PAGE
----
China Is Eating Less Shark Fin, but Its Appetite for Another Endangered Ocean Creature Is Growing
Is shark fin soup on the way out? Just a few years ago, the deadly delicacy was in high demand in China, where it was served at state dinners and other important business or family events. In 2011, more than 10 million kilograms of shark fin were imported to Hong Kong alone. Some shark populations have plummeted in recent years because of that demand.
Now—thanks in part to a series of campaigns by conservationist groups—the consumption of shark fin soup appears to be waning. China has banned serving shark fin soup at state functions, and consumers in both Hong Kong and mainland China have also started to lose their appetite for the dish. According to a paper recently published in the journal Biological Conservation, shark fin consumption has dropped by 25 percent over the past few years.
This isn’t much—and it’s less than some other conservation groups have recently claimed—but it’s a start, and it illustrates that consumption is indeed decreasing, said shark scientist David Shiffman, who was not affiliated with the study.
While we’ve been paying attention to sharks, another group of species has been lost in the mix. According to the study, sea cucumbers—marine animals that are relatives of starfish—remain highly traded and consumed in China, where they are eaten as a dish called bêche-de-mer. At least seven sea cucumber species are endangered.
“Demand for sea cucumber does not appear to have been affected by any of the campaigns for shark fin conservation, including the Chinese government’s actively limiting banquets where both shark fin and sea cucumbers are consumed,” said the paper’s lead author, Hampus Eriksson, a scientist with WorldFish and the Australian National Centre for Ocean Resources and Security.
Eriksson said that although millions of sea cucumbers are traded every year, the message that they are becoming endangered is not yet being heard.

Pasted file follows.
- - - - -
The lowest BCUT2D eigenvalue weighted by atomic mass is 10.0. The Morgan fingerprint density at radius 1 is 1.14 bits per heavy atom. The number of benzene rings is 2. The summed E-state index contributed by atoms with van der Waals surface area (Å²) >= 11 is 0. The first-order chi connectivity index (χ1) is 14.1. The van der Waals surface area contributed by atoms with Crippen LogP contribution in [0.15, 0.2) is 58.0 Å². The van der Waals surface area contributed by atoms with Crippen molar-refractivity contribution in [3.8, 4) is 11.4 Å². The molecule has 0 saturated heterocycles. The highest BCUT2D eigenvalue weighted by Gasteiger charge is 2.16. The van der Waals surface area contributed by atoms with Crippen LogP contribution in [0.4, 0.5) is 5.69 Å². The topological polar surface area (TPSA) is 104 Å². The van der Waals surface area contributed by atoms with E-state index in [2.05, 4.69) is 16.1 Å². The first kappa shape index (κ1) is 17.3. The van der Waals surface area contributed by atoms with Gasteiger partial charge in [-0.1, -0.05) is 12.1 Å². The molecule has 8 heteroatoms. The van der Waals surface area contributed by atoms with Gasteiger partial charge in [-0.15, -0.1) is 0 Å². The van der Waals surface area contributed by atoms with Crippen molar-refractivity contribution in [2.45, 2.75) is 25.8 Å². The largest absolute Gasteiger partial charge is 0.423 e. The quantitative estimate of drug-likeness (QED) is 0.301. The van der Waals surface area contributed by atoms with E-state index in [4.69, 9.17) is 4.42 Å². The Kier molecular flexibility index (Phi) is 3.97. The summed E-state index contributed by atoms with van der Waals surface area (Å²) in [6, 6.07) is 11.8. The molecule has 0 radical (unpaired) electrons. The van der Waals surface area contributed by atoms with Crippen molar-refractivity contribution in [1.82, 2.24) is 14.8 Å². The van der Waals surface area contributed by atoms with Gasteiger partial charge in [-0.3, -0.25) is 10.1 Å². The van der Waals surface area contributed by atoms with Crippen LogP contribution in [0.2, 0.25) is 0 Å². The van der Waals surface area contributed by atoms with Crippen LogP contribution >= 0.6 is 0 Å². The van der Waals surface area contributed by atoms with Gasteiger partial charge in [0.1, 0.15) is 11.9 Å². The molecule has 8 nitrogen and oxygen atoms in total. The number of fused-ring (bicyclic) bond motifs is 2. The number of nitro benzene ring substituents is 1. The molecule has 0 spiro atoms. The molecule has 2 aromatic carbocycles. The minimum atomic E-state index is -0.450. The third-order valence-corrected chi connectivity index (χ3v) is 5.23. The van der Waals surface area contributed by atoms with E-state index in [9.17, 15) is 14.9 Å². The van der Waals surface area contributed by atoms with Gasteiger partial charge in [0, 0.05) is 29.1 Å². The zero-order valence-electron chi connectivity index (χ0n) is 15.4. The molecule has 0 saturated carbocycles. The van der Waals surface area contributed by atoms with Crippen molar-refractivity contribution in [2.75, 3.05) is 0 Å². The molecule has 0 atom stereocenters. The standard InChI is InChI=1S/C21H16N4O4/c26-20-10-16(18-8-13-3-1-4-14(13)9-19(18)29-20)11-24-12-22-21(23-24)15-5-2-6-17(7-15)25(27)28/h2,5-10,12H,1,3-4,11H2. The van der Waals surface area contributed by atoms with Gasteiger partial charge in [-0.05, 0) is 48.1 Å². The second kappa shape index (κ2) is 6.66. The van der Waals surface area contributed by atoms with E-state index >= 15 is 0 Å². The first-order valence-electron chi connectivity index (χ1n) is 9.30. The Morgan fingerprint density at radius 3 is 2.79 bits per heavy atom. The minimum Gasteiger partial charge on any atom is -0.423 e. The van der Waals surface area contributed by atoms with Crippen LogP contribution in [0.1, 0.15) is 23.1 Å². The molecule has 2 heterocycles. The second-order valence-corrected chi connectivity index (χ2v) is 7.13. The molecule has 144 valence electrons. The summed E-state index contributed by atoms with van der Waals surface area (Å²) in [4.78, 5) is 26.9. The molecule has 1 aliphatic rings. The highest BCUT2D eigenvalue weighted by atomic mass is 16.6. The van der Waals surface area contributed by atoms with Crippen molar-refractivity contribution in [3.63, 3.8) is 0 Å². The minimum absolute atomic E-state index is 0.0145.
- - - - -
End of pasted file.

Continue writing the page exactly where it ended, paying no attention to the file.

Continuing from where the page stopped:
“Public attention and conservation agendas tend to focus on sharks,” he said. “Many people are probably not even aware that sea cucumbers are fished and traded to meet similar cultural demand. Perhaps this is because of the emblematic status of sharks.”
Glenn Sant, fisheries trade program leader for TRAFFIC, praised the paper and said it highlights the need for “better management and information around the catch and trade of sharks and sea cucumbers.”
Previous TRAFFIC studies have shown that the data on sea cucumber catches fail to convey the true nature of the fishing impact because it is all recorded simply as “bêche-de-mer” when it is imported. The countries of origin and the exact species are never noted. TRAFFIC research also suggests that much of the trade is illegal.
Sant called the current system a “treadmill” of overexploitation in which countries don’t know what they are importing, and buyers don’t know what they are consuming.
“We are currently a long way from having scientifically based catch levels, traceability, and control over the trade in products and the blocking of unsustainable and illegal product to our consumers,” he said.
Done properly, Eriksson noted, sea cucumber harvesting could help to alleviate poverty in many parts of the world.
“All that is really required to collect sea cucumbers is a bucket,” he said. “As a result, sea cucumber fishing is a valuable livelihood to some of the most vulnerable and marginalized communities in the world.”
That, he pointed out, will require proper governance of fisheries and supply chains to make sure that sea cucumbers are harvested sustainably and fishers get the benefit of their labors.
Eriksson and his coauthor, Shelley Clarke of the Western and Central Pacific Fisheries Commission, wrote that the “current regulatory environment is insufficient.” They have called for better trade data to evaluate trends and guide efforts to manage and conserve both sharks and sea cucumbers.